America - Andrew Stephen asks when Bush will lie again

Notwithstanding some anxious mutterings, the issue of whether weapons of mass destruction will now b

Well, it convinced me. That was the reaction of an American I know to Colin Powell's briefing of the UN Security Council on Iraq on 5 February. In it, Powell provided satellite images and other "intelligence" supposedly proving that Iraq had weapons of mass destruction.

The briefing was intended mainly to sway American public opinion at a time when the nation was still not sold firmly on an invasion of Iraq. It succeeded totally: from the moment Powell sat down in New York that day, American public opinion started to rally behind the Bush administration. But, as I reported here weeks ago, there is now a "creeping" fear in Washington that WMDs may not be found in Iraq after all. Frantic ripostes to this possibility have already started to echo around Washington: that Saddam moved all his WMDs into Syria before the invasion; that he destroyed them; that they are so well hidden they will never be found.

I have been rereading a transcript of what Powell said that day; what is striking is that he and/or his State Department officials inserted several personal get-outs for Powell. He made copious use of grainy satellite images even as he admitted that such images are "sometimes hard for the average person to interpret, hard for me". Later, he referred to Iraq's alleged pursuit of centrifugal tubes to make nuclear weapons, saying: "I am no expert on centrifuge tubes, but this is an old army trooper. I can tell you a couple of things [sic]." In other words, Powell was making it clear that he was relying on others for the facts he was putting before the UN and the world.

The most blatant example of official chicanery came when President Bush - following the infamous British "dossier" - claimed that Iraq had sought to buy uranium from the West African state of Niger. Bush used it as a prime example in his State of the Union address in January. We now know that documents "proving" this were faked, leading Hans Blix - the UN's chief weapons inspector and imperturbable Swede - to upset the apple-cart last Monday when he said that it was "very, very disturbing" that US intelligence had failed to unearth the documents as forgeries.

In the words of Senator Jay Rockefeller of West Virginia: "There is a possibility that the fabrication of these documents may be part of a larger deception campaign aimed at manipulating public opinion and foreign policy regarding Iraq." But the story first emanated from the UK, in that now-discredited dossier of 24 September last; that same day, the CIA director, George Tenet, was telling a closed-door session of the Senate foreign relations committee that between 1999 and 2001, Iraq had sought to buy 500 tonnes of uranium oxide from Niger. In the British "dossier", tributes were made to the collection of intelligence by the "Secret Intelligence Service (SIS), the Government Communications Headquarters (GCHQ), the Security Service, and the Defence Intelligence Staff (DIS)".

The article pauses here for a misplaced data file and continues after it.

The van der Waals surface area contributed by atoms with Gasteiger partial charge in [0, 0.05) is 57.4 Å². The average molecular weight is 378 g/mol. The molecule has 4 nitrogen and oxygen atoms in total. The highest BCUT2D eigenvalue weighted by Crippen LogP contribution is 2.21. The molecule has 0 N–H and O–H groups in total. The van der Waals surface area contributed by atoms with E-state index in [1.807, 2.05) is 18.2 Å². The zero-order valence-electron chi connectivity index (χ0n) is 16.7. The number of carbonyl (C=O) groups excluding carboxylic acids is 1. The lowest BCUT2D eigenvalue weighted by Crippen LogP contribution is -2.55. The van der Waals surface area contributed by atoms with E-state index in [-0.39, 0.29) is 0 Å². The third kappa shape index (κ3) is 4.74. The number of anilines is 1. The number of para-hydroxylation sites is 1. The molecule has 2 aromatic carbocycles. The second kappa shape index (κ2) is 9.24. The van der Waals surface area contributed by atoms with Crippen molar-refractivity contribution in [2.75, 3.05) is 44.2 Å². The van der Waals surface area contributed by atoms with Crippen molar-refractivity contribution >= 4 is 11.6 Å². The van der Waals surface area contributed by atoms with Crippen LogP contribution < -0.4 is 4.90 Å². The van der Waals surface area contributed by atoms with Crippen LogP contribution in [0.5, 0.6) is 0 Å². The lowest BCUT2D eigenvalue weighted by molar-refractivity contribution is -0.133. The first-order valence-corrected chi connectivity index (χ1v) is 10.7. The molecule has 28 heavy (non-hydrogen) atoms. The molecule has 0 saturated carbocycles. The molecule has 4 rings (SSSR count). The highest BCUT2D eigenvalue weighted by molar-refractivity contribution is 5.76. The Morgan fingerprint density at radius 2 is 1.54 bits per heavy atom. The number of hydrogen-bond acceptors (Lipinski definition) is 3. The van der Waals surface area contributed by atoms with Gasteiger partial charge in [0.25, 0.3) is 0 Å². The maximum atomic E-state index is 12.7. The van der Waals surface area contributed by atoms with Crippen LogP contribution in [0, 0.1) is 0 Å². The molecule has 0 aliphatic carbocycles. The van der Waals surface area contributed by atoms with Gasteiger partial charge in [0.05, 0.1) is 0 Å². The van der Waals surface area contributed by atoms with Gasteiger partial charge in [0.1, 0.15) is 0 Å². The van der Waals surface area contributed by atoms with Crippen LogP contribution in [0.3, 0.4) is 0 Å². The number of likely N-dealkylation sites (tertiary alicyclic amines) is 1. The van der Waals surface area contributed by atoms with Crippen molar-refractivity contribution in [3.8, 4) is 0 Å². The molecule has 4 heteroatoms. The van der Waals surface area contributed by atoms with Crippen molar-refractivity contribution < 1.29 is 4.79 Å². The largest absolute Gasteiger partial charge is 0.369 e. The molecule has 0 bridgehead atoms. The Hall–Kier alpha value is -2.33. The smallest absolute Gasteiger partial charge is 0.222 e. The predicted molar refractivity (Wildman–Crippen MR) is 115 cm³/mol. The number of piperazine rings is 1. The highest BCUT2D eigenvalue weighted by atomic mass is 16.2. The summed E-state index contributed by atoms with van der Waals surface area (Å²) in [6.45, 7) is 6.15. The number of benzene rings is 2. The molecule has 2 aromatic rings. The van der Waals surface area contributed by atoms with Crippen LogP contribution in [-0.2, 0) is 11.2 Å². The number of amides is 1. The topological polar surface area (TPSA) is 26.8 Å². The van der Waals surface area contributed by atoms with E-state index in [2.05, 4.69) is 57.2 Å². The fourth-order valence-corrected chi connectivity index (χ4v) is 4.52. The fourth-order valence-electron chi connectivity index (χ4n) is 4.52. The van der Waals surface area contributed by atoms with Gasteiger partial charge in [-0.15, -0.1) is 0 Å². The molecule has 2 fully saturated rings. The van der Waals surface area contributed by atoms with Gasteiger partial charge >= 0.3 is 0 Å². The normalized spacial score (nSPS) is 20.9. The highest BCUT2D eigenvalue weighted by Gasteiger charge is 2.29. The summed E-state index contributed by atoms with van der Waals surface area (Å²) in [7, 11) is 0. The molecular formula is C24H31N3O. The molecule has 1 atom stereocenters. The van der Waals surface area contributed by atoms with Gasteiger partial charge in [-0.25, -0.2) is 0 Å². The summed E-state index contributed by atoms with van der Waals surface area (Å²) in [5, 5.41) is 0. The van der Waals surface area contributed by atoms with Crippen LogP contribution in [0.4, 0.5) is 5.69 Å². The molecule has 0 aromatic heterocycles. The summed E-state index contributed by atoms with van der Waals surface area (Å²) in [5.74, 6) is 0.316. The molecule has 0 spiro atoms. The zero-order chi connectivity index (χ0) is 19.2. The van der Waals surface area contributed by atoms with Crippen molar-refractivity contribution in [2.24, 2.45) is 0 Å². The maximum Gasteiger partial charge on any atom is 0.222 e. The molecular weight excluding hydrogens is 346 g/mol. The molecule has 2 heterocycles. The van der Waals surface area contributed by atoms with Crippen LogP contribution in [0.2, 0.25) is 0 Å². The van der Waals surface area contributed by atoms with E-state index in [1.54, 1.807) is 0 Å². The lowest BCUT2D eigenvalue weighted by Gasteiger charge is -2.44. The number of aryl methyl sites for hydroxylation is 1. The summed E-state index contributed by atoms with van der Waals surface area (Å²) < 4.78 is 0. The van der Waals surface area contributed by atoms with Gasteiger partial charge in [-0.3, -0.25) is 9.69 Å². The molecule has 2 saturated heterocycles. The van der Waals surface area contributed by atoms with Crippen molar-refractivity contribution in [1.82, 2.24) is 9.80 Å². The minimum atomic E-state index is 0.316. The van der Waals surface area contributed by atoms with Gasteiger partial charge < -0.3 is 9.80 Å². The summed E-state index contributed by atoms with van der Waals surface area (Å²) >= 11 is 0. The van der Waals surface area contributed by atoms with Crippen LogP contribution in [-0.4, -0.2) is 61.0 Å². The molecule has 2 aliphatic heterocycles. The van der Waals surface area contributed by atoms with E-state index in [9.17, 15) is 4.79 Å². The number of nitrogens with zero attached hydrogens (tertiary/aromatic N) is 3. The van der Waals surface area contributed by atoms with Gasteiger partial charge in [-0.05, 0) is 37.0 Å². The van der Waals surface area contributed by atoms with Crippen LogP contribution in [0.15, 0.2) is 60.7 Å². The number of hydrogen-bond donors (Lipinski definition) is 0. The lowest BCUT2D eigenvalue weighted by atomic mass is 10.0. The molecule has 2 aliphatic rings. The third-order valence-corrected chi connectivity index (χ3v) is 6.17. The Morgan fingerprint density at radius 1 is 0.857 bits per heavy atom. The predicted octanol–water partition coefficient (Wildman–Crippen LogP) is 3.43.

But the amateurish falsification of the Niger papers was such that the man listed as Niger's foreign minister had, in fact, ceased to be in that position years earlier. The International Atomic Energy Agency says it "had no great difficulty finding out they were fake". Now we know that the Niger documents were such crude forgeries, we must assume that the British intelligence services mentioned are either extremely gullible - or that the British government was purposely disseminating lies.

Blix said last Monday that "the US was very eager to sway the votes in the Security Council". The US now "sees no immediate role" for Blix and his team; Russia wants the UN inspectors to return. Here in the US, Blix is still widely portrayed as a UN blunderer who was outfoxed by Saddam - while the likes of Donald Rumsfeld and his deputy, Paul Wolfowitz, are riding the crest of a wave of triumphalist public acclaim. Notwithstanding the anxious mutterings, the issue of whether or not WMDs will now be found in Iraq has largely been swept under the carpet in Washington; from London, Mike O'Brien says on behalf of the Foreign Office that of 146 possible WMD sites, fewer than a dozen have actually been visited so far.

The issue of whether or not WMDs will be found in serious quantities in Iraq not only puts the credibility of the British and American governments on the line; in Tony Blair's case, the whole justification for the invasion, that of "forcible disarmament", rested on the assumption that there were WMDs in Iraq and that they posed a danger.

In the meantime, sanctions against Iraq imposed by the UN cannot be lifted until Blix and his team certify that the country is free of WMDs, which they clearly cannot do without going back into the country. But the US insists there is no role left for Blix, and that finding WMDs is a matter for the "coalition". Watch this space for news of yet more shenanigans on this one.